A wart stepped into the room and glanced around, examining us through the lenses of its gas mask. Somehow they always knew exactly how to find us when the time came for a summoning. Every few weeks a wart would come to the building and hand one of us an envelope, an envelope that contained a very simple message. A note that simply said “Come.” It was a summons that could not be ignored. A few had tried, and they just got dragged off anyway. No one ever came back from a summons. That was the kicker. It was impossible not to consider that little piece of paper a death warrant. 

A moment later, I was holding a dirty, tattered envelope. Nick was crying, and the stomping footsteps were receding. 


The summons was for me. 

I held the paper in my outstretched arm for a long time before I slowly let it drop to my side. I’m going to die, I thought, but immediately I clamped down on that kind of thinking. I had children to be brave for. Jonah and Dante were staring at me with concern, Nick was bawling. Janice gaped. Her spoon dangled from one hand, a bit of khaki-colored glop hanging off the edge. 

“Don’t go, Stomper.” I called after the wart. “Stay for tea and cookies.” I looked back at the other orphans. They were still staring at me. Say something clever, I told myself. 

“It must be my birthday,” I said with a forced chuckle, tearing open the envelope. We didn’t know our own birthdays. We couldn’t even keep track of the dates very well. The joke fell flat on its face. The kids kept staring. 

I wanted to say something funny, something that would make them laugh, but my eyes were glued to that word. That deadly word. 


I didn’t let myself react to the news. I wanted to rage, to scream and cry and toss tables over, but I didn’t do any of those things.

I plastered a big, fake smile on my face and picked up Nick, rocking him gently in my arms. He calmed down pretty quick. The warts weren’t too scary anymore. I’d made up stories about them for the younger kids. We called them silly names like Stomper and Trompy Boots. When your overlord was named Trompy Boots and he was looking for a special flower in a meadow, he wasn’t quite as frightening.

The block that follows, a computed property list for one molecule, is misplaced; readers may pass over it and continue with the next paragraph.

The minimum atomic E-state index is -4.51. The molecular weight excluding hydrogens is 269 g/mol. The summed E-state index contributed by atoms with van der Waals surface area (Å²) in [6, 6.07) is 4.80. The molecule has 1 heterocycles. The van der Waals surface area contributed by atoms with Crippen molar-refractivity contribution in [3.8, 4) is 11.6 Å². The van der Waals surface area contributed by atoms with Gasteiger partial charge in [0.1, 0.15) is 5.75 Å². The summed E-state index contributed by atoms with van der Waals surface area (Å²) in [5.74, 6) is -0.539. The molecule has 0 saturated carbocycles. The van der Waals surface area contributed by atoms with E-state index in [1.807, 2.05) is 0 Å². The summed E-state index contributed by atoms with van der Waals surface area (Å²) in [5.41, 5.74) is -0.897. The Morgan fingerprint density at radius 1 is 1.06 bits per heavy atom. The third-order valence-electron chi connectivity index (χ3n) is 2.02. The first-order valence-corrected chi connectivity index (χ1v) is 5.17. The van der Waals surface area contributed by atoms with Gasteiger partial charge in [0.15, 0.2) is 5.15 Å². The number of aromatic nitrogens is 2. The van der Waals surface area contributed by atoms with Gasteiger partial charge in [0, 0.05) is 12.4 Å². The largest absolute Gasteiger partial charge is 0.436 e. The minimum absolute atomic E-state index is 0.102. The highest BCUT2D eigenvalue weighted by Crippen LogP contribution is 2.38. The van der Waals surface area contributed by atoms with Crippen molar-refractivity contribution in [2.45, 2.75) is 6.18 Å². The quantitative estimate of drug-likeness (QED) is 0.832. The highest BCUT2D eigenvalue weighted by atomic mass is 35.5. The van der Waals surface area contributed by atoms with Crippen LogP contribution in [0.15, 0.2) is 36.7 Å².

“Finish your food, Janice! Last time I’m telling you!”

An hour later I was stamping my way through eight inches of snow, the weight of farewells heavy on my mind. Tears stung my eyes every time I thought about the kids. I hadn’t really told them goodbye, and I hadn’t said anything at all to the others. Most of the orphans didn’t even know I’d been summoned. I felt it was best to leave that way. No scene, no fuss. One day I was there watching out for the little ones, next one found me tramping a snowy wasteland toward an uncertain future. 

I could only hope Jonah or Dante or one of the others would step up. Jonah I knew had a fierce soul. He was timid and useless with children, but there was a lion in there waiting to be woken up. I had more hope for him than Dante, who had already given up. Most of us got cynical the closer we got to leaving for a short, brutal life in the mines or the factories.

Or a summons. 

Wart headquarters loomed ahead of me, a tall, rectangular building that could be seen from the orphans’ dwellings. The lobby was warm when I stepped inside, almost uncomfortably so after the long, cold walk. There were two elevators opposite the entrance. One of them opened with a loud “bing!” as I arrived.

I sat down against the glass wall next to the door. Through my thin sweater the surface was cold against my spine. I watched the elevator, wondering what would happen if I just stayed right here. No one had ever done that, not that I’d heard. Some tried to run away, and got caught. Some tried to stay in the tenements, and got dragged off. The rest just admitted defeat and went into the elevator. But, I suppose if they had tried to wait right here I never would have heard of it. And there was the matter of food… I was already hungry. 

With a sigh, I rose to my feet. “They better feed me,” I muttered. When I stepped into the elevator, one of the buttons was already lit. A sideways 8 was printed on the white surface. It glowed with blue light. I was going to the top. After a short, smooth ride, the doors slid open. 

The room beyond was misty. I stepped out of the elevator without hesitation. The doors slid closed behind me with a squeaky rumble. 

“Something wrong with your ventilation?” I called. Shapes emerged from the fog. Six warts stepped forward. One of them was an oddity. Instead of the usual black, his body armor was silver, and his helmet was red. 

“Subject 1-4-9-8 stretch out your arm,” a robotic voice commanded. I couldn’t tell which wart it had come from.